I hate to admit some disappointment in The Complete Folktales of A. N. Afanas’ev Vol. 2 : for all that his stories are wonderfully told, they reveal Russia has been a uniquely patriarchal place with a worldview in which women are seen as unfaithful and women are physically beaten or outright killed when caught. More, women are forcibly married and there are times when a woman is caught the chances seem low for her being forgiven. It really is as though women are seen primarily in the role of sinners in some of the stories I’ve seen today.
This might seem parallel to the traditions of the Middle East, but despite harsh rules about adultery and other forms of “unfaithfulness,” in Arabic folk stories, women are often falsely accused of disloyalty, and play the roles of strong protagonists, capable of the same heroic traits as men. Without wanting to denigrate the Russian people, these stories portray misogyny at its worst. This is tragic, because these stories are also immensely creative, with their own mythological creatures born of their pre-Christian as well as Russian Orthodox Culture. Russia is a tragic country: its ruling autocracies (whether Tsarist, Communist, or under Putin) have brutalized the majority of the Russian people.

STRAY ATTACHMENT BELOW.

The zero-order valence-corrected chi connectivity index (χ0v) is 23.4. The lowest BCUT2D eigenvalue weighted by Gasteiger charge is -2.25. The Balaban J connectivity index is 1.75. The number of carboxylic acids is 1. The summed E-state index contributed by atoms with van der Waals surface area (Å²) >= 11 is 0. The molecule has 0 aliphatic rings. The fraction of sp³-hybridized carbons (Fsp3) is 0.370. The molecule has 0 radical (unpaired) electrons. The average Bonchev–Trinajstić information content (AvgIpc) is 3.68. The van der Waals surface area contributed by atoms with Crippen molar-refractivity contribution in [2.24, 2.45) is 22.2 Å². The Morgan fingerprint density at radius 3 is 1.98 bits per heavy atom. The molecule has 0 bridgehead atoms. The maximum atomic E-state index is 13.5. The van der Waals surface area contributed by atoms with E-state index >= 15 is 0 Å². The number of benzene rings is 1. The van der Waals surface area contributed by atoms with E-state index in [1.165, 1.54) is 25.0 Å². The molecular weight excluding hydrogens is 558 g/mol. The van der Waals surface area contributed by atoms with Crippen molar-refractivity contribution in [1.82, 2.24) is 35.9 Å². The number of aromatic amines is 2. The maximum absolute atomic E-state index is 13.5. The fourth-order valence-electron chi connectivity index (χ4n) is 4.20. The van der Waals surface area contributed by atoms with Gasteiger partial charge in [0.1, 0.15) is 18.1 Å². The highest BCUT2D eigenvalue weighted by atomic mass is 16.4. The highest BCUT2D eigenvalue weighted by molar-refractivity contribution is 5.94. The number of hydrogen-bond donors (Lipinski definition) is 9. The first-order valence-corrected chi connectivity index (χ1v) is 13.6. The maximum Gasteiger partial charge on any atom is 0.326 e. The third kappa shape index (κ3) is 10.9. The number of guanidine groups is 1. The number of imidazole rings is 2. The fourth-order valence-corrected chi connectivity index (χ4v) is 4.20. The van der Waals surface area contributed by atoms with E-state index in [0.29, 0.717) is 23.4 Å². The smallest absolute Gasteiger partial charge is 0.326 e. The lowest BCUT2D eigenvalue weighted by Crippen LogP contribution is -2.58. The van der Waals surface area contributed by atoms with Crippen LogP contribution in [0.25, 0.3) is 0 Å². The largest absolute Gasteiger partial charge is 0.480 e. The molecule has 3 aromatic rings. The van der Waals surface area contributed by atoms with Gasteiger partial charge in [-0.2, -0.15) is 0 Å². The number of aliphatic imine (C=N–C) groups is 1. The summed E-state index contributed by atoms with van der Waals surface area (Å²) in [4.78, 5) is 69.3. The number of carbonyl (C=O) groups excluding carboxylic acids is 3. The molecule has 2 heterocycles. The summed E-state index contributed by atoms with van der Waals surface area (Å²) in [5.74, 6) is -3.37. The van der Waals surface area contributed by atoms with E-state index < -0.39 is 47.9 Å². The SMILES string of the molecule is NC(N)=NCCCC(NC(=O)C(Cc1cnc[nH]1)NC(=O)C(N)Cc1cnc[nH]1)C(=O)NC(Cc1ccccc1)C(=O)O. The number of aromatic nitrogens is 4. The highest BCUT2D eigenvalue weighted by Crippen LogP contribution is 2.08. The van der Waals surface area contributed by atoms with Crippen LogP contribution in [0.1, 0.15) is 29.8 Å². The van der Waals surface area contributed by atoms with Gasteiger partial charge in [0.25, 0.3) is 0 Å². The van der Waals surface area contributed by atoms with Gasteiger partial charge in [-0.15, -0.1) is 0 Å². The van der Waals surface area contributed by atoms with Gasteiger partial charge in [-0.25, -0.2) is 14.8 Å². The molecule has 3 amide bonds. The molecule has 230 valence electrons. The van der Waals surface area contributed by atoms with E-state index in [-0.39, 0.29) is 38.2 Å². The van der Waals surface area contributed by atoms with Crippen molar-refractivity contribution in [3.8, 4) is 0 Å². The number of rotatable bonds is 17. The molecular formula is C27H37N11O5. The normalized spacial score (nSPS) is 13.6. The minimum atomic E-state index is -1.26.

I should have been warned: my Russian friends Buma and Ludmilla told me that before the twentieth century there was no major Russian writer who was a woman… I had asked for a name; similarly I figured out on my own that Russia has had no major female composers or—I don’t think—artists. The one exception to female disempowerment appears to be the Tsarina, Catherine the Great. However, after the Catherine the Great there were no women rulers of Russia. Her son Paul hated his mother and made an unbreakable law in which no woman could be the successor to the tzar.
Even Imperial China and the Muslim Middle East traditionally allowed more avenues of female creativity. In both of these places, poetry could be produced, in China among the upper class entirely (bearing in mind that China’s folk culture may have allowed for more female expression). As for the Muslim Middle East: women would occasionally write either poems or folksongs. And of course, many of the founders and participants in Sufism are women. As for Africa, I wish I was better equipped to address African literature, but where it is concerned I am even fuzzier than on China and the Middle East.
That said, I would not put down the books as irrelevant or even dispensable to current Russian or American culture. Like the many of the Grimm fairy tales, some of these stories— “Vasilisa the Beautiful” and “The Tale of Ivan Tsarevitch, the Firebird and the Wolf”—hold a powerful place in my heart. Really, it is as though they share something in common with the Talmud; I have been told that the Talmud includes “sparks” of truth amidst the dross of other materials. There is a quote, for instance, in which women are held to be made worse by Talmud study. Yet according to the person describing the sparks to me, this rabbi is rebuked by another rabbi, and he added that such a statement is an insult to the Talmud and not only women.